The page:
Mr. Ebert's mind is fluid and colourful behind the disability - a film without a projector. He raps the surface of the table when he wants someone's attention. Or he gives his wife the signal - a hand opening and closing like a beak - to tell me a story about something too complex for him to describe quickly in print.
"The computer writes what I type and sometimes gets it wrong," he jokes. Earlier this year, he started working with a Scottish firm, CereProc, that used commentary tracks Mr. Ebert had recorded for DVD releases to recreate his voice on computer. He lets me hear a sample, which he feels is still too murky. As a lark, when asked if his own voice simulation is part of an attempt at identity recovery, he answers by playing a computer voice of a woman speaking Spanish.
But if he's as present as he always was, there's a part of Mr. Ebert that is altered, that speaks from the other side of a near-death experience.
"It doesn't involve courage at all," he writes about his outlook. "What choice do you have? … What illness requires is acceptance. …
"Yes, I was [initially]depressed," he continues.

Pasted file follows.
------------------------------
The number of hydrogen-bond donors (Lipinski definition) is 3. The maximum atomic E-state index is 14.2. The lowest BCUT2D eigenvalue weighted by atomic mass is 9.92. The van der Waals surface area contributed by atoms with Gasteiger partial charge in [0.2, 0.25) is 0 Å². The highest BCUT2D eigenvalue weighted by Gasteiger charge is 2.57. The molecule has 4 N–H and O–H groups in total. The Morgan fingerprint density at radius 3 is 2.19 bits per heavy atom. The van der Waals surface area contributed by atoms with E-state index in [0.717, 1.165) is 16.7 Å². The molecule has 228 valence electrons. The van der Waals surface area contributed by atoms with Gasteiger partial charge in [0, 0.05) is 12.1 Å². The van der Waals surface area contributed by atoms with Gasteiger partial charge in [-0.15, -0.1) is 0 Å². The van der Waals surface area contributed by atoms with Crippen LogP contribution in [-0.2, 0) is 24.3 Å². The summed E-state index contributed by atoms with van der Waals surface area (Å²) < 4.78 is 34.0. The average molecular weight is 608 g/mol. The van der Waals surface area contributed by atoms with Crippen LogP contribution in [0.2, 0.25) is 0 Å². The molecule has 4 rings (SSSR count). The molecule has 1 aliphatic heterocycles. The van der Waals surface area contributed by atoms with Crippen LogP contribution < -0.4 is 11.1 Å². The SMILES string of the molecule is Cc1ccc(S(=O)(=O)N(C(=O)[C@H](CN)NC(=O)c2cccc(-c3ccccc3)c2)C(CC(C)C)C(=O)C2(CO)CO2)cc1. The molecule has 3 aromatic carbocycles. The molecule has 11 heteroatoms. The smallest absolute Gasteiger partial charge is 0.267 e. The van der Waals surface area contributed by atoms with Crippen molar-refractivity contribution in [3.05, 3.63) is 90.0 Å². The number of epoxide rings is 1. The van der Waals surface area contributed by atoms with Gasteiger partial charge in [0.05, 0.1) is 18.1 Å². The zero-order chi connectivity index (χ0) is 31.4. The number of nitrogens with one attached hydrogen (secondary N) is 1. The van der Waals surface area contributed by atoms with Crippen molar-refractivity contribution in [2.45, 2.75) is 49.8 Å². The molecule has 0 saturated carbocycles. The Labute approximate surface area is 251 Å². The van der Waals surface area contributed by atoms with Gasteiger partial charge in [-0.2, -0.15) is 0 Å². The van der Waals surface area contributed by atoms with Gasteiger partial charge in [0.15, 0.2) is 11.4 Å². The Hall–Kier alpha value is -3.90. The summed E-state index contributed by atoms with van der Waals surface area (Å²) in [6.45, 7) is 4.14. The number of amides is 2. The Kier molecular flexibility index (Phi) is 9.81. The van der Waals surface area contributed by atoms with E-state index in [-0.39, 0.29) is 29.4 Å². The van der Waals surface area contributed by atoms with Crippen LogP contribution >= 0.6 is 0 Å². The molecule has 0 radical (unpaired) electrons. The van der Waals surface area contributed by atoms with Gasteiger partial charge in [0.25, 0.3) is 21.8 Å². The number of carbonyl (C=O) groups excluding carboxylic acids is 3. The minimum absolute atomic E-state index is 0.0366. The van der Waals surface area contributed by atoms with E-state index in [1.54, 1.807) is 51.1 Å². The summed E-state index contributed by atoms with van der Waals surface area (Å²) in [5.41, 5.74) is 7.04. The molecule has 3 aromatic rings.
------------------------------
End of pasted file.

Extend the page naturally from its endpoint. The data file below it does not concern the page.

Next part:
It was his wife, a former lawyer, who saved him. "I had a deep, deep feeling that it wasn't his time to go and that I had to fight for him," she offers lightly.
They have been together for more than 20 years, since he spied her in a restaurant and asked his dinner companion, relationship columnist Ann Landers, to approach her on his behalf. "A crisis like this truly tests you," he writes when asked how their relationship has deepened. "I already knew she had the right stuff. I'm sorry my illness made her have to prove it."
Ms. Ebert looks at him. "I never know what he's going to say in interviews," she confides quietly.
Tap, tap, tap. "Do you agree?" her husband asks her.
"Yes," she responds directly to him. "Except that you don't have to worry about your illness making me have to prove it. It's done things for both of us."
"You went though hell," he writes.